Encapsulating mold is a process in which a mold sealant is applied to a surface in order to prevent any mold there from growing or spreading. In most cases, materials that cannot be adequately cleaned of mold should be removed and replaced. That's why things like moldy carpet and moldy drywall are taken out of the home. In some cases, though, something cannot be adequately cleaned but cannot be removed, either. Things like studs in your walls or some ceiling rafters cannot easily be removed and replaced, so instead as much mold as possible is removed and then it is encapsulated.
We'll explain when encapsulation is appropriate and when it's not. We'll also explain how the process is done and tell you how to get help with the job, including some free advice from an experienced professional.
Encapsulation is appropriate only when mold cannot be fully removed from a surface and the moldy material cannot be removed and replaced. It is typically done on wooden surfaces, such as the wooden studs within walls (see picture below). Moldy drywall can be removed and replaced fairly easily, but not so with the studs.
It is difficult, if not impossible, to remove mold completely from porous surfaces like wood because microscopic mold spores get into the tiny pores in the wood. Therefore, even if it looks like the mold has been removed, small amounts can remain unseen in the pores of the wood, as with other porous materials. That's why encapsulation is recommended if the moldy wood cannot be removed and replaced, to make sure those trace amounts of mold cannot grow and spread at a later time.
Don't encapsulate mold on surfaces from which it can be removed. Generally mold can be removed from non-porous surfaces, such as metal, glass, and tile. If you're not sure if mold can be removed from a surface, or aren't certain about the best way to remove the mold, consult a professional for advice. Mold remediation professionals often offer free in-home consultations, so you can get some expert advice at no cost to you. In a moment, we'll tell you how to schedule a free consultation.
Don't encapsulate mold on materials that can be removed and replaced, either. Things like drywall or wooden furniture should be taken out of the home and discarded, not encapsulated. It might seem like less work to encapsulate mold on drywall, or more affordable to encapsulate mold on furniture rather than buying new furniture, but removing and replacing moldy items that cannot be cleaned is both safer and more effective than encapsulating mold.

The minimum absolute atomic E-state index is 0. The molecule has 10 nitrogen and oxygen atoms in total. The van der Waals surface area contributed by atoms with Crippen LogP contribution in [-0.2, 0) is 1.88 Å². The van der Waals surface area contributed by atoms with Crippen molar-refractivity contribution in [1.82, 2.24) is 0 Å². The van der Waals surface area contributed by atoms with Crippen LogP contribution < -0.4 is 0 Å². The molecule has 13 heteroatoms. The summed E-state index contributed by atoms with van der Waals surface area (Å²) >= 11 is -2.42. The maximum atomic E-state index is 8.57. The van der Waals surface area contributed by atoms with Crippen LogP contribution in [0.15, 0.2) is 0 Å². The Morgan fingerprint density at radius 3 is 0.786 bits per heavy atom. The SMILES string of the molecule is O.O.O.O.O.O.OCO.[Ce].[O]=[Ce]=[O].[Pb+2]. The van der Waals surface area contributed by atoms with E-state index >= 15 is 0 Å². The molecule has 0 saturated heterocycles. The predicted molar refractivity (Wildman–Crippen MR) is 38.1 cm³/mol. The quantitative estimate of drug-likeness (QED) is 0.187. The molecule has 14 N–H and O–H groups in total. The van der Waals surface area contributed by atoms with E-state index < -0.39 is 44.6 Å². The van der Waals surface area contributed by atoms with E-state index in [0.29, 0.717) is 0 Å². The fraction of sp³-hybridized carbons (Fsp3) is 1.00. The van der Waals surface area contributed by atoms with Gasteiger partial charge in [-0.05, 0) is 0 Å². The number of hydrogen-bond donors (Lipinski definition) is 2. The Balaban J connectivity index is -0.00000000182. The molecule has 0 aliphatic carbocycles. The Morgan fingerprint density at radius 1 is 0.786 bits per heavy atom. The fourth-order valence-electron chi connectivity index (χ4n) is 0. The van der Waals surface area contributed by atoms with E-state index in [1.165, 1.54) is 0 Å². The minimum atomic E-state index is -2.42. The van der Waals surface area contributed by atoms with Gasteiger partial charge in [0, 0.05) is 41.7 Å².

Before encapsulating mold, as much mold as possible is removed by scrubbing the moldy surface with a fungicide. Professionals will sometimes sand wood to remove additional mold that could not be removed by scrubbing. Sanding mold is rather hazardous though, because it sends so many microscopic mold spores flying into the air, where they are easily inhaled. Only professionals should attempt to sand moldy wood.
After as much mold as possible has been removed, a mold sealant is applied. Note that you should never paint over mold with regular paint. Regular paint, or even mold-resistant paint, will not prevent mold in the wood from growing or spreading. It will only make it harder to see the mold when it does begin to grow. Only a product designed specifically to encapsulate mold should be used for that purpose.
The product used in the above attic encapsulation is Foster 40-51 - Sheer Defense. It is expensive, but is the best encapsulate on the market.
If you think mold in your home may need to be encapsulated, we recommend scheduling a free in-home consultation with a mold remediation professional. An experienced professional will visit your home, inspect the mold, and let you know if encapsulation is necessary or if the mold can be removed. If you're hoping to handle the mold removal in your home yourself, know that you have the option of hiring a professional to help with mold encapsulation only. You can opt to handle the rest of the job yourself. And whatever you decide, you can benefit from some free advice from an expert in the field. Just follow this link to find qualified mold removal professionals offering free in-home consultations in your area.
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